NFL Sunday Ticket NFL Sunday Ticket.

The NFL officially filed a motion for judgment in the Sunday Ticket lawsuit, asking Judge Philip Gutierrez to either overturn the jury’s award of $4.7 billion or grant the league a new trial.

In the NFL’s motion, the league calls the jury’s ruling “nonsensical” and “among the least defensible” in American history.

The league claims the jury calculated the award as “the sum total of discounts that class members received.”

The verdict in this case is at once among the largest in American history and also among the least defensible. The damages award is nonsensical: It represents the sum total of discounts that class members received—a number hastily calculated by a jury that quickly rejected Plaintiffs’ models. And the case Plaintiffs presented that led to the verdict focused on belated, invented-for-trial claims supported only by contortions of inadmissible evidence. None of this is appropriate, and the Court’s intervention is needed now.

The NFL continues to detail its objections to the award and the methodology used by the jury. Specifically, the league says the jury “calculated an “overcharge” for a twelve-year period based on the difference between the list price of Sunday Ticket Basic in just 2018 and 2019 ($294.00) and the average actual price paid by residential subscribers over the whole class period ($102.74). Having mistaken a discount for an overcharge, the jury then multiplied that “overcharge” ($191.26) by the numbers of residential and commercial subscribers displayed during Plaintiffs’ closing.”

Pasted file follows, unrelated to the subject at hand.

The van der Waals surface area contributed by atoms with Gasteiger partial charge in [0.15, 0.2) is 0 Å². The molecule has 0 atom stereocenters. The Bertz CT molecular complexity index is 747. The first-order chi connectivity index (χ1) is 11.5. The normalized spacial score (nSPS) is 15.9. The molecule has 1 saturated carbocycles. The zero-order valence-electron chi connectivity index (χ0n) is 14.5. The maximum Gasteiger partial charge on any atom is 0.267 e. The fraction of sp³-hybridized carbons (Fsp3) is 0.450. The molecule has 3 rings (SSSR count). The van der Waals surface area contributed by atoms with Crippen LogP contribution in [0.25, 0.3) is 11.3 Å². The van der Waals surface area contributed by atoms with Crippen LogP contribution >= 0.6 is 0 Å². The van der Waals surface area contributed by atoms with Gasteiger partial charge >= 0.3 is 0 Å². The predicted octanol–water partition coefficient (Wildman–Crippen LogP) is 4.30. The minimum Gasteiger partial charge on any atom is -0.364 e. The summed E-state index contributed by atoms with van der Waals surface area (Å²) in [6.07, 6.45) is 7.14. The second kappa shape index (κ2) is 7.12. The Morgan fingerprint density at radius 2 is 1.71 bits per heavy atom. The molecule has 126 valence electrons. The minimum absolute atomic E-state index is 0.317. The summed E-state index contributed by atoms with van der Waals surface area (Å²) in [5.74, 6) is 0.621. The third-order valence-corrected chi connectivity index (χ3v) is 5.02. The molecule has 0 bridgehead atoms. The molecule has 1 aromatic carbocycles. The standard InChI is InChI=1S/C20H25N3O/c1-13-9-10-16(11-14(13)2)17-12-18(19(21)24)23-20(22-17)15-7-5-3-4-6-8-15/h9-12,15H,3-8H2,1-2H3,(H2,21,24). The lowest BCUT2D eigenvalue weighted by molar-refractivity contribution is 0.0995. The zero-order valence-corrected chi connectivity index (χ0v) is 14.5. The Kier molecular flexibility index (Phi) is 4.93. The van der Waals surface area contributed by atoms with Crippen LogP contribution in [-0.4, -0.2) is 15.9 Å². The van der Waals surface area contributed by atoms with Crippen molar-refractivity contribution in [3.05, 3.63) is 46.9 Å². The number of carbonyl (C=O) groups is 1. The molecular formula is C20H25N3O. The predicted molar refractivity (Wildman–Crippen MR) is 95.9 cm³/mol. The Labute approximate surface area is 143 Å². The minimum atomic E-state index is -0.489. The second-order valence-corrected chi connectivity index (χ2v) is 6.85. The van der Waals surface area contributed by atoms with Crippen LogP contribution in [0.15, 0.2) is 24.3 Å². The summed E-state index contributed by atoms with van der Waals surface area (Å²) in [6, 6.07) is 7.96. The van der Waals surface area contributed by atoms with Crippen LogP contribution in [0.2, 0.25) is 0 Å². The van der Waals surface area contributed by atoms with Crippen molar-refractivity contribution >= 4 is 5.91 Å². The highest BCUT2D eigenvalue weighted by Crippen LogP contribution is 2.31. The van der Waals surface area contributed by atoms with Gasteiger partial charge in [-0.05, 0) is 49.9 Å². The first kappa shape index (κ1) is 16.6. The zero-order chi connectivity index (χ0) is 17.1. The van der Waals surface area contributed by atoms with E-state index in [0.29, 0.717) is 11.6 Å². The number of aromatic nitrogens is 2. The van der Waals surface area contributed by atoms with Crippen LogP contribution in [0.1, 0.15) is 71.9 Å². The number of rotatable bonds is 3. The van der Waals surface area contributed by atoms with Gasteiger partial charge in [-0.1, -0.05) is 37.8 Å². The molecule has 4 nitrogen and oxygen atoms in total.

The league says this methodology is “made-up” and “makes no sense.”

In its motion, the NFL says the Plaintiffs “were improperly allowed to reinvent their case” on the trial’s opening day. Their “price-fixing theory” swerved the league, and “permits leaving in place the pooling of out-ofmarket telecast rights and the NFL’s exclusive agreement with DirecTV—the specific conduct Plaintiffs told court after court they were challenging for the decade prior to trial, and that Defendants spent that decade preparing to defend.”

Later in the motion, the league also says the calculations by the jury “do not track any cogent theory of liability or damages,” “are impermissible speculation and guesswork, and “there is no rational connection between the damages awarded and the underlying evidence.”

Additionally, the NFL notes that Juror 7 (the foreperson) “had an improper financial stake in the outcome of the litigation” and was allowed to continue as a juror. Specifically, Juror 7 paid for the Sunday Ticket subscription of a household member, who was not a member of the Plaintiffs’ class.

Another hearing is scheduled for July 31.


About Joe Lucia

I hate your favorite team. I also sort of hate most of my favorite teams.